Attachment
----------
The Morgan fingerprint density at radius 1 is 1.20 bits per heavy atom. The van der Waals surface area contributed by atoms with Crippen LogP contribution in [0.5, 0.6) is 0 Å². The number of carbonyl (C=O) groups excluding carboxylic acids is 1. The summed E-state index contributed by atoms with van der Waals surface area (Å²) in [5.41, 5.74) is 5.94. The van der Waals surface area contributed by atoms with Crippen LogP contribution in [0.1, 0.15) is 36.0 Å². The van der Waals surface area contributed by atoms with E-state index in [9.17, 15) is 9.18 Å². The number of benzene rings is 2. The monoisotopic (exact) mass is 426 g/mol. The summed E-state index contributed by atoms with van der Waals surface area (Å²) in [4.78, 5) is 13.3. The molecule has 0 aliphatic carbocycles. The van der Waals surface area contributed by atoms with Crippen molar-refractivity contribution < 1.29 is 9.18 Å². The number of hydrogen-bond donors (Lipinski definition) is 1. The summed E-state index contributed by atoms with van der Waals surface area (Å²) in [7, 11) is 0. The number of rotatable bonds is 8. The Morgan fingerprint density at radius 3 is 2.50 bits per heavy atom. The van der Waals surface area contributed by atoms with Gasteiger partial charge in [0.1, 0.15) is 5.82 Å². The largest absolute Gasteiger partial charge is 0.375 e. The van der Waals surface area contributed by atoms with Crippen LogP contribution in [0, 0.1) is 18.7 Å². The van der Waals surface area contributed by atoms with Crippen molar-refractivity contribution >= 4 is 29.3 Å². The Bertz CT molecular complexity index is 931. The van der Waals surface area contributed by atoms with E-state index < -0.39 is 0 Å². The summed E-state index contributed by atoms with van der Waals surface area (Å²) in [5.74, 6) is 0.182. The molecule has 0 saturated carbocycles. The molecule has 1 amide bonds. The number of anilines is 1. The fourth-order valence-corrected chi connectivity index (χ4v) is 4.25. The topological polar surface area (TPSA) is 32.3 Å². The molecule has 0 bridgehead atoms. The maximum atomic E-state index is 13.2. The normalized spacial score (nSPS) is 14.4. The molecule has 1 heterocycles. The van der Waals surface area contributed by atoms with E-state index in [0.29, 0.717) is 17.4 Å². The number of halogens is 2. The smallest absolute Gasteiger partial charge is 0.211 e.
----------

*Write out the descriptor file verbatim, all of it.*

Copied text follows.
The Morgan fingerprint density at radius 1 is 1.20 bits per heavy atom. The van der Waals surface area contributed by atoms with Crippen LogP contribution in [0.5, 0.6) is 0 Å². The number of carbonyl (C=O) groups excluding carboxylic acids is 1. The summed E-state index contributed by atoms with van der Waals surface area (Å²) in [5.41, 5.74) is 5.94. The van der Waals surface area contributed by atoms with Crippen LogP contribution in [0.1, 0.15) is 36.0 Å². The van der Waals surface area contributed by atoms with E-state index in [9.17, 15) is 9.18 Å². The number of benzene rings is 2. The monoisotopic (exact) mass is 426 g/mol. The summed E-state index contributed by atoms with van der Waals surface area (Å²) in [4.78, 5) is 13.3. The molecule has 0 aliphatic carbocycles. The van der Waals surface area contributed by atoms with Crippen molar-refractivity contribution < 1.29 is 9.18 Å². The number of hydrogen-bond donors (Lipinski definition) is 1. The summed E-state index contributed by atoms with van der Waals surface area (Å²) in [7, 11) is 0. The number of rotatable bonds is 8. The Morgan fingerprint density at radius 3 is 2.50 bits per heavy atom. The van der Waals surface area contributed by atoms with Gasteiger partial charge in [0.1, 0.15) is 5.82 Å². The largest absolute Gasteiger partial charge is 0.375 e. The van der Waals surface area contributed by atoms with Crippen LogP contribution in [0, 0.1) is 18.7 Å². The van der Waals surface area contributed by atoms with Crippen molar-refractivity contribution >= 4 is 29.3 Å². The Bertz CT molecular complexity index is 931. The van der Waals surface area contributed by atoms with E-state index < -0.39 is 0 Å². The summed E-state index contributed by atoms with van der Waals surface area (Å²) in [5.74, 6) is 0.182. The molecule has 0 saturated carbocycles. The molecule has 1 amide bonds. The number of anilines is 1. The fourth-order valence-corrected chi connectivity index (χ4v) is 4.25. The topological polar surface area (TPSA) is 32.3 Å². The molecule has 0 bridgehead atoms. The maximum atomic E-state index is 13.2. The normalized spacial score (nSPS) is 14.4. The molecule has 1 heterocycles. The van der Waals surface area contributed by atoms with E-state index in [0.29, 0.717) is 17.4 Å². The number of halogens is 2. The smallest absolute Gasteiger partial charge is 0.211 e.